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PostPosted: Tue Oct 23, 2001 1:59 pm 
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Joined: Thu May 17, 2001 6:00 pm
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Location: Colorado Springs, CO
As I was blowing bubbles with my daughter this evening it struck me that the mouth shape that I was using might be a good 'first blow form' for the beginner. Tightened up a bit it works into a nice embouchure. I'm always looking for new (or at least better) ways to explain mouth position to beginners. What do you think - is this one?

Erik


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PostPosted: Thu Oct 25, 2001 11:36 pm 
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Joined: Mon Sep 03, 2001 6:00 pm
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Location: Kansas City
Thank You Erick, it's a really good way to look at it. It works, on this Yamaha fife that came in the mail today. That things crazy. It has eight holes like a recorder. The one on the end isn't even lined up with the others. At first I picked it up, and swung it to my left and started playing. But my pinky sure didn't like traching around the thing. So I put it on the other side.

This gets my right wrist (the Mouse hand) sore.

Does any one know why the Military used to isue theese things to their troops?

jeff


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PostPosted: Fri Oct 26, 2001 7:18 am 
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It was a plot by the opposing army. They simply wrote a fake requisition order and bammo! no one could fire their weapon because their hands were too sore. Though it did have the unexpected effect of focussing the troops' thoughts on their military mission (their lips were to sore to think about kissing).

:wink: Erik


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PostPosted: Fri Oct 26, 2001 10:59 pm 
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That explains it, then evil drill sergents got ahold of it. And used it to torture recruits, in between pushups.


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PostPosted: Sun Oct 28, 2001 11:41 pm 
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Location: Canberra, Australia
I've got one of the Yamaha fifes ... and they differ from "military fifes" quite a bit. Firstly they have an odd moulded lip plate which is meant to encourage a good embouchure. Secondly, they have holes (almost) the same as those on a recorder.

This (a) makes it easier for recorder players to use the Yamaha fife (and vice versa), and (b) makes the instrument more or less chromatic.

<font size=-1>[ This Message was edited by: Champ on 2001-10-29 00:41 ]</font>


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PostPosted: Thu Nov 08, 2001 7:43 pm 
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someday I'll have to look at a military fife.


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PostPosted: Thu Nov 08, 2001 10:08 pm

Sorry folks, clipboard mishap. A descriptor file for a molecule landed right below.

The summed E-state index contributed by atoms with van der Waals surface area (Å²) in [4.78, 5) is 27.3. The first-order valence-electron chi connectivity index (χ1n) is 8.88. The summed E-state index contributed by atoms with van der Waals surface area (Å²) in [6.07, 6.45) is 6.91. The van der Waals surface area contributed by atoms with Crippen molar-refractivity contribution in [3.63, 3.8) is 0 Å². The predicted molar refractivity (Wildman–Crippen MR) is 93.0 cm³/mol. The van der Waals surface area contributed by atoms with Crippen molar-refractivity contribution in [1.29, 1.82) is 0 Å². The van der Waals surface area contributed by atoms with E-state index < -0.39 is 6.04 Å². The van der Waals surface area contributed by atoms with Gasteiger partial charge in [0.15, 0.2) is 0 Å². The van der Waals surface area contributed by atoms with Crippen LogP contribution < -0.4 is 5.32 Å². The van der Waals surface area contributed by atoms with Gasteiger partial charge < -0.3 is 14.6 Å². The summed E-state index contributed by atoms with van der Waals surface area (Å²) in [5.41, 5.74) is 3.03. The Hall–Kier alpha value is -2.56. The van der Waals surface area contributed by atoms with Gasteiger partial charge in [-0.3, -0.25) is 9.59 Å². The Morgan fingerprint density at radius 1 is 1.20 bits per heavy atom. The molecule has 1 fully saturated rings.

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I have often wondered why nobody ever recommends to those who are interested in learning the simple flute but don't have half a grand or more to spend to indulge their yen, to buy a fife. That's how most of the Irish fluters got their start, including James Galway, who may consider himself a flautist since he started playing "serious" stuff on a golden Boehm system instrument.
(The key question is, does Galway now drink Pinot Noir and Sauvignon Blanc or Guinness and Harp?)

You can buy what is arguably the world's greatest fife for $175 from Skip Healy. Don't confuse it with the usual military fife that has a first octave you can't hear across the room. Rather think of it as a small Irish flute, but one that will play 3 octaves stongly. (Try that on your Olwells!) It not only will fit in your pocket, but comes in two pieces for those with even more limited storage facilities! And you can play it in your car while stuck in traffic jams.

People say a fife is too loud to play indoors. Skip's fifes are the loudest there are, but with practice you can also play it very, softly. Does wonders for you embouchure and the development of lip muscles.

Skip and some other flute makers also make "D" fifes (they call them piccolos) that you can play instead of a D whistle in sessions. No problem with blasting your way through the noise of the squeeze boxes and fiddles! (If you screw, you can't hide behind the general cacophony, though.) Hammy Hamilton, who makes piccolos, says (on his website)that they used to be played quite commonly in Irish music, and that they now only await discovery.

So don't follow the herd, be a pioneer. Play a piccolo! For a few extra bucks, you can get a 10 hole Healy that is fully chromatic, and no fiddley keys and leaky pads to worry about. Try that on a whistle!


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